The Medieval Popular Bible: Expansions of Genesis in the Middle Ages.
It was Beryl Smalley who in 1941 first shook the academic community into an acute awareness of what had always vaguely been known: that the Bible was so central to medieval cultures that no meaningful work can be done in any sphere of medieval studies without taking account of its influence. But what Bible? In a society with low levels of literacy and limited capacities for text dissemination, it was usually the second-hand Bible which counted, a woolly form of reception in which the authority of Scripture was always asserted in principle, but in practice what was heard was a multi-layered and variable hybrid of text and interpretation, a tradition true to the spirit of the Bible as understood at the time, but seldom fixated on the letter. Eve's stolen apple is a case in point: the forbidden fruit is theologically important, and it is slightly frustrating that Genesis does not say what kind it was. But in the Middle Ages it became an apple, which obviously caught the popular imagination in a lasting way, and if an apple communicated the underlying concept, it was a perfectly acceptable addendum to the canonical account.
The 'medieval popular Bible' is Brian Murdoch's shorthand for this vast and bewildering network of motifs, originating in oral and scribal traditions, and preserved for us in poetic, narrative, and dramatic literatures, motifs which were for the populations of pre-Reformation Europe so intertwined with their biblical knowledge that they neither knew nor cared how much of it was in the strictest sense 'scriptural'. The phrase 'popular Bible' has been used loosely in other contexts, but the coinage here is new and helpful, and deserves to become a standard term. Starting with the apple, Murdoch leads us through the Book of Genesis, telling the liveliest stories as related by dozens of Christian and Jewish writers in a wide variety of genres. Much in the opening chapters on Adam and Eve will seem familiar to readers of his earlier book Adam's Grace (Woodbridge: Brewer, 2000), but in this volume he moves on rapidly through the Bible's primeval and patriarchal history. Abraham and Isaac are surprising omissions, but are compensated by the wealth of material on Noah and the Tower of Babel. Using Latin and vernacular sources from France, Germany, and the British Isles (with a fond eye to the Celtic fringe), and undertaking occasional excursions further south and east, Murdoch draws together the most diverse tales and teases out the mechanisms by which 'popular' elements arise.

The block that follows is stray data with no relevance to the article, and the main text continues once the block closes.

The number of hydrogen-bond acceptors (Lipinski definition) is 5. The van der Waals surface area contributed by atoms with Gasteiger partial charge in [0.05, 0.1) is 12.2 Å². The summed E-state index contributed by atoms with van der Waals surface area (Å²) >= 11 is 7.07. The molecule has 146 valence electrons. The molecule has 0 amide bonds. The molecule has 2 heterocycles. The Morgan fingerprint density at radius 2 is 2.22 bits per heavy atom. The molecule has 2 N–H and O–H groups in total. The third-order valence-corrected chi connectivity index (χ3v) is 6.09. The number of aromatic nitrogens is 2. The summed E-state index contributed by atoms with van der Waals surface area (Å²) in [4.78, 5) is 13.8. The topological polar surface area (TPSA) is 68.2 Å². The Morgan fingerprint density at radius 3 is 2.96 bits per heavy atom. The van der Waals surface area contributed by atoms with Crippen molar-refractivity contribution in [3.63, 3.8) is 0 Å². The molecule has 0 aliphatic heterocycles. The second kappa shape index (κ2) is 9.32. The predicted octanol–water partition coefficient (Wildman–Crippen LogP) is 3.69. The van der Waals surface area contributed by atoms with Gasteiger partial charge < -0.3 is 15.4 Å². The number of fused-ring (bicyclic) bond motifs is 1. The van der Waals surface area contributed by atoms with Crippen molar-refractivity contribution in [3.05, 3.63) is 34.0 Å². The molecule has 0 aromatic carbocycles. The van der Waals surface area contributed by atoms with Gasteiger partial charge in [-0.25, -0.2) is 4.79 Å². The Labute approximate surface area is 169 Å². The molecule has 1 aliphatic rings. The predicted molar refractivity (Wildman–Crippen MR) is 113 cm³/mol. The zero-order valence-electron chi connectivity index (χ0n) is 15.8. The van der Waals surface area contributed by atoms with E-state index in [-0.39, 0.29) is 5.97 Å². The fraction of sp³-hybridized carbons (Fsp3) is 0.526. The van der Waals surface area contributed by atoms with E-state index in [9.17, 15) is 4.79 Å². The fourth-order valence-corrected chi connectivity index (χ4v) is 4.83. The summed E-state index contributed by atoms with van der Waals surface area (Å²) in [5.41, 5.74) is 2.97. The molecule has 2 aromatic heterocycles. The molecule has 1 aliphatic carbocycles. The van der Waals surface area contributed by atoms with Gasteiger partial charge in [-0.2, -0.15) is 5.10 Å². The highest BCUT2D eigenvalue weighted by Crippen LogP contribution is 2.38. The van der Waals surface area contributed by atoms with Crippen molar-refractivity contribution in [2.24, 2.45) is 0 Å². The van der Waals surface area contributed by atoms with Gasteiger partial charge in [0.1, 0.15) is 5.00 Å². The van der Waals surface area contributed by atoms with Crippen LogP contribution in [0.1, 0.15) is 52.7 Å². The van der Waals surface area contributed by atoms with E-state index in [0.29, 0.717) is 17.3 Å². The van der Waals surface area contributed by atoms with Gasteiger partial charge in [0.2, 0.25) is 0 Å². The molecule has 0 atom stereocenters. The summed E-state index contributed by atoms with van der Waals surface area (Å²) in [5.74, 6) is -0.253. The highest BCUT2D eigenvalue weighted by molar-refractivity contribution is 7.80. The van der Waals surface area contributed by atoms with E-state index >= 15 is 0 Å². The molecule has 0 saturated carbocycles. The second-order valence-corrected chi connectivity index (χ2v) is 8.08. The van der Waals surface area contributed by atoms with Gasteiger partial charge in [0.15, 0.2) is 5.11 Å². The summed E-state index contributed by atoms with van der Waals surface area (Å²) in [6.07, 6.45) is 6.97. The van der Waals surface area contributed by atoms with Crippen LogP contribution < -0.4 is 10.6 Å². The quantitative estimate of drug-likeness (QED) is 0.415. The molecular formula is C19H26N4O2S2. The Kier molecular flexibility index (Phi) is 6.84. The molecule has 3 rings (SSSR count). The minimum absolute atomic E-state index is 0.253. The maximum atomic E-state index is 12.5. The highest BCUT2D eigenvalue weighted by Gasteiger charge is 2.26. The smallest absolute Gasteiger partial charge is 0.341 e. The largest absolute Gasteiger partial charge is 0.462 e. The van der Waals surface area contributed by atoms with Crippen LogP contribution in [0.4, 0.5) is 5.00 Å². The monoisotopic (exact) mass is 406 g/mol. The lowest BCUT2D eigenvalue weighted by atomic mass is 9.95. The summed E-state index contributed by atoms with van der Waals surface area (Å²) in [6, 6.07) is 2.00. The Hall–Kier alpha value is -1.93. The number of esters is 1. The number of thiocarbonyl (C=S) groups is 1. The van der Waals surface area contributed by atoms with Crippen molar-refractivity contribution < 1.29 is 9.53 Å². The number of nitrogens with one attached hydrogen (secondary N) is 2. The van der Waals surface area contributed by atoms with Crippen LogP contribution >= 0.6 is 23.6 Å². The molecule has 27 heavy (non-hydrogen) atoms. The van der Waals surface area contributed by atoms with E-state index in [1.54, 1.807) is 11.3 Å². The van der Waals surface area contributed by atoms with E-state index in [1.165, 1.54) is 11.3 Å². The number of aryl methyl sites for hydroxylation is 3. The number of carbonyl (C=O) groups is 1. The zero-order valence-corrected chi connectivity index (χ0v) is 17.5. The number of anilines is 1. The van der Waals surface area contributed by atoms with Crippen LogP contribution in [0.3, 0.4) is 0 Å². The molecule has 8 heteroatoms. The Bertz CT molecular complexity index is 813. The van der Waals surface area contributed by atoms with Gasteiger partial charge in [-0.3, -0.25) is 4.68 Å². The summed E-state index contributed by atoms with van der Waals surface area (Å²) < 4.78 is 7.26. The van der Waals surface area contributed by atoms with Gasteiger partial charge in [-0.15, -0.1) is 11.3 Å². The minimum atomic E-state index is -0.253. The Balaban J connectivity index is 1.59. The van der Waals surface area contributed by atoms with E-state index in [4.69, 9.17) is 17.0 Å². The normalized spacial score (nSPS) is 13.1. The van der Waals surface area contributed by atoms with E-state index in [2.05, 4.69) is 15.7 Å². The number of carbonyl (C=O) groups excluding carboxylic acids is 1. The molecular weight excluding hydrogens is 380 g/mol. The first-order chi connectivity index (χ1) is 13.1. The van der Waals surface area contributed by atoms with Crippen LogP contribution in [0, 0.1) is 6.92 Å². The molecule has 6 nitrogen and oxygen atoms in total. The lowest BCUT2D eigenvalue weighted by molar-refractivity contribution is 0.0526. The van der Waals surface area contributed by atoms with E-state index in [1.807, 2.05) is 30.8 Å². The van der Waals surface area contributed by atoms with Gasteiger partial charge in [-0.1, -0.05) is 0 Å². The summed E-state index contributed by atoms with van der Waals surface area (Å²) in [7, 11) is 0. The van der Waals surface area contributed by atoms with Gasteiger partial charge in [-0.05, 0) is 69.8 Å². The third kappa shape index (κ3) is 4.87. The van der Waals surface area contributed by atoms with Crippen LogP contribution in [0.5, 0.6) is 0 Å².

For a profoundly academic book, this volume has a remarkably high entertainment value. In part this flows from the inventiveness and exuberance of medieval lore, with Noah's drunken goat, Jacob's courtly love, and Potiphar's ambiguous sexuality providing memorable images, but it also stems from the author's dry humour, which commands the reader's enthusiasm. As a result, this is certainly a study which will be enjoyed by the non-specialist. But with quotations in a dozen medieval vernaculars, it is nevertheless a demanding read, and its importance lies in the clear definition of the 'popular Bible' which gradually crystallizes out of the narratives. Apart from the price, and the fact that in the Hebrew and Yiddish citations the letter resh ([??]) has been rendered as daleth ([??]) throughout, it is hard to find fault with this valuable contribution to our understanding of medieval thought.
UNIVERSITY OF REGENSBURG
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|Publication:||The Modern Language Review|
|Article Type:||Book Review|
|Date:||Jul 1, 2004|
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